Author Steve Sheinkin's Visit and Advice for Writers
Recently, author Steve Sheinkin visited Matthew Whaley to talk to grades 3-5 about his nonfiction books. Sheinkin discussed how he was formerly a social studies textbook author. He explained how he grew frustrated by being limited in what he could write about when it came to history. From this experience, he evolved into an independent writer of a narrative style of nonfiction that gives a more interesting "storyteller voice" to talking about historical events. In particular, Sheinkin is intrigued by the more human aspects of events and people in history. He explained how he wants the reader to care about the characters they are reading about in order to build a connection to them and understand their motivations in life. His writing is meant to make both famous and every day people from the past real and tangible. Sheinkin is also passionate about giving overlooked, small stories a voice and finding a niche to explore that is not necessarily a huge part of American history.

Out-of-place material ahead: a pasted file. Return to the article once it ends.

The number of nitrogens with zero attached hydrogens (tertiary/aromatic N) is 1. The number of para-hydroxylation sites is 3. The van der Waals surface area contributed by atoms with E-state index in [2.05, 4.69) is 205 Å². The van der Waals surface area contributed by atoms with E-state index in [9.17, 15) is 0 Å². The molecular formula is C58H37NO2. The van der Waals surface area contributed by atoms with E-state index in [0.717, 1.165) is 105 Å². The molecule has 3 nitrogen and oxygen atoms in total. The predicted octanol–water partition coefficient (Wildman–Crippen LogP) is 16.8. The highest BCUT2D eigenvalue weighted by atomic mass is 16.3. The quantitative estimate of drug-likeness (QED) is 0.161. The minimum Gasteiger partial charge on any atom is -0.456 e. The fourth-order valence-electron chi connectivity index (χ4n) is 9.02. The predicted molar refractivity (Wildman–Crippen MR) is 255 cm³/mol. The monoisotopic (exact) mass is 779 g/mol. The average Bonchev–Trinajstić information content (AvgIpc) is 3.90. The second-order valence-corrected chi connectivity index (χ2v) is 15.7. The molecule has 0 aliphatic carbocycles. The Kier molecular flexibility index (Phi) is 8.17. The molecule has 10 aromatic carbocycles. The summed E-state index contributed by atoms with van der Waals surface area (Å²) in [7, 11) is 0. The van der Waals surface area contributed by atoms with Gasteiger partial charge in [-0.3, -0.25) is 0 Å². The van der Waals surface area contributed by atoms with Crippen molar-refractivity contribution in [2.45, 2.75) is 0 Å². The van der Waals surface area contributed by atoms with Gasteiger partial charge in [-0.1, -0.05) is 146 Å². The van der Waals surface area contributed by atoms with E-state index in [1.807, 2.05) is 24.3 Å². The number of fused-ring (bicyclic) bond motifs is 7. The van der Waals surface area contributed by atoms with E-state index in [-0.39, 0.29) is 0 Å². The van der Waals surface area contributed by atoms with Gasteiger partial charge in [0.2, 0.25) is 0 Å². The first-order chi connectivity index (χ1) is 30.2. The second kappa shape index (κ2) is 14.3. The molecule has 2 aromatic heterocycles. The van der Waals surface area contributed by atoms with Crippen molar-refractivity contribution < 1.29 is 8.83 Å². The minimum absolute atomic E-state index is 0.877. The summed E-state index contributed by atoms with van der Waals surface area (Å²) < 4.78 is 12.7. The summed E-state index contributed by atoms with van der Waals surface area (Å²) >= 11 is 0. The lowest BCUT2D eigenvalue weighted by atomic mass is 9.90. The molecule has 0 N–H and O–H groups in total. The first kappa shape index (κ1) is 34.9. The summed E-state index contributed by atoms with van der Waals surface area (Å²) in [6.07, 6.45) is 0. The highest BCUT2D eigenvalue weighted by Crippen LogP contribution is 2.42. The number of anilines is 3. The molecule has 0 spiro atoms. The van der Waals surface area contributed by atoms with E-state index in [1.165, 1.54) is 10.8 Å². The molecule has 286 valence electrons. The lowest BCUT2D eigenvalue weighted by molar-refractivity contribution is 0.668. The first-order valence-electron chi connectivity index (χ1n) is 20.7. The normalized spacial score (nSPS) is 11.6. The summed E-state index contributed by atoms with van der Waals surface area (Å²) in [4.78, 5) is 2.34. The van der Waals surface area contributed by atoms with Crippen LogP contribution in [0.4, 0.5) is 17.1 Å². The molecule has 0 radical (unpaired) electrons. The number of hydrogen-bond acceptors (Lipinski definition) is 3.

Sheinkin had particular advice for the students which was valuable to hear from a published author. He spoke about the impact that a strong lead has for a book. As you can see in excerpts through Macmillan Children's Books, the sample introductions certainly are attention grabbing! It's important to note that Sheinkin's books are for an older audience. I could see history buffs in fifth grade and middle school enjoying his texts with interesting takes on historical events. Sheinkin asked the audience of students for suggestions for new topics to consider writing about next. The students enjoyed being an active part of his impromptu brainstorming!
More for you to explore from Macmillan Children's Books: